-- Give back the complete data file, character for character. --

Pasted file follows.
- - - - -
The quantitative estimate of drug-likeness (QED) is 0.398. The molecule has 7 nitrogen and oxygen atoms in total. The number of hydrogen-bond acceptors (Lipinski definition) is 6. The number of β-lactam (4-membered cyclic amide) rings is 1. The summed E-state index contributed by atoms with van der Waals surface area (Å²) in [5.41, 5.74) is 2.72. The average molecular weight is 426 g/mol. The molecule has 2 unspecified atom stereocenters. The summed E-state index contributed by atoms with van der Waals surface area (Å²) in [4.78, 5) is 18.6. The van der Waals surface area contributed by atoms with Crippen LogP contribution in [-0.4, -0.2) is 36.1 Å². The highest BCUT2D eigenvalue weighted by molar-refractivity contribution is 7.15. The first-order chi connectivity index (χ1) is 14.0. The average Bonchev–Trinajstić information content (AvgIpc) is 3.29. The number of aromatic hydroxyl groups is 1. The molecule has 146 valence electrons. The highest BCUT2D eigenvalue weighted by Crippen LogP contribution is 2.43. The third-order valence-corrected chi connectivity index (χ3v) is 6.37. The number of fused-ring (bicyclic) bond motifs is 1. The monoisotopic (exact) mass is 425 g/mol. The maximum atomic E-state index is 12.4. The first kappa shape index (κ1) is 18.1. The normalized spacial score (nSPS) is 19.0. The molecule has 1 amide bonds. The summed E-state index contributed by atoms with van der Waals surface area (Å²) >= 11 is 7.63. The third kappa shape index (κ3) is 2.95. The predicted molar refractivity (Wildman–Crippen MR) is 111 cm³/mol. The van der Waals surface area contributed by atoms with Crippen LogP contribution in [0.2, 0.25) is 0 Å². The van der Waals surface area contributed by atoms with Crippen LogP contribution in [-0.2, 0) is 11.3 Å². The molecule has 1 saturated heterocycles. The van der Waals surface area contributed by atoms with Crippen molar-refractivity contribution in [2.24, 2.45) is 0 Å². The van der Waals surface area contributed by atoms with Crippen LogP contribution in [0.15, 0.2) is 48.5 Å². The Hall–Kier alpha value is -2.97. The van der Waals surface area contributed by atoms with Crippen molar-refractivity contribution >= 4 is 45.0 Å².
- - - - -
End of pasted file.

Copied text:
The quantitative estimate of drug-likeness (QED) is 0.398. The molecule has 7 nitrogen and oxygen atoms in total. The number of hydrogen-bond acceptors (Lipinski definition) is 6. The number of β-lactam (4-membered cyclic amide) rings is 1. The summed E-state index contributed by atoms with van der Waals surface area (Å²) in [5.41, 5.74) is 2.72. The average molecular weight is 426 g/mol. The molecule has 2 unspecified atom stereocenters. The summed E-state index contributed by atoms with van der Waals surface area (Å²) in [4.78, 5) is 18.6. The van der Waals surface area contributed by atoms with Crippen LogP contribution in [-0.4, -0.2) is 36.1 Å². The highest BCUT2D eigenvalue weighted by molar-refractivity contribution is 7.15. The first-order chi connectivity index (χ1) is 14.0. The average Bonchev–Trinajstić information content (AvgIpc) is 3.29. The number of aromatic hydroxyl groups is 1. The molecule has 146 valence electrons. The highest BCUT2D eigenvalue weighted by Crippen LogP contribution is 2.43. The third-order valence-corrected chi connectivity index (χ3v) is 6.37. The number of fused-ring (bicyclic) bond motifs is 1. The monoisotopic (exact) mass is 425 g/mol. The maximum atomic E-state index is 12.4. The first kappa shape index (κ1) is 18.1. The normalized spacial score (nSPS) is 19.0. The molecule has 1 amide bonds. The summed E-state index contributed by atoms with van der Waals surface area (Å²) >= 11 is 7.63. The third kappa shape index (κ3) is 2.95. The predicted molar refractivity (Wildman–Crippen MR) is 111 cm³/mol. The van der Waals surface area contributed by atoms with Crippen LogP contribution in [0.2, 0.25) is 0 Å². The van der Waals surface area contributed by atoms with Crippen LogP contribution in [-0.2, 0) is 11.3 Å². The molecule has 1 saturated heterocycles. The van der Waals surface area contributed by atoms with Crippen molar-refractivity contribution in [2.24, 2.45) is 0 Å². The van der Waals surface area contributed by atoms with Crippen LogP contribution in [0.15, 0.2) is 48.5 Å². The Hall–Kier alpha value is -2.97. The van der Waals surface area contributed by atoms with Crippen molar-refractivity contribution >= 4 is 45.0 Å².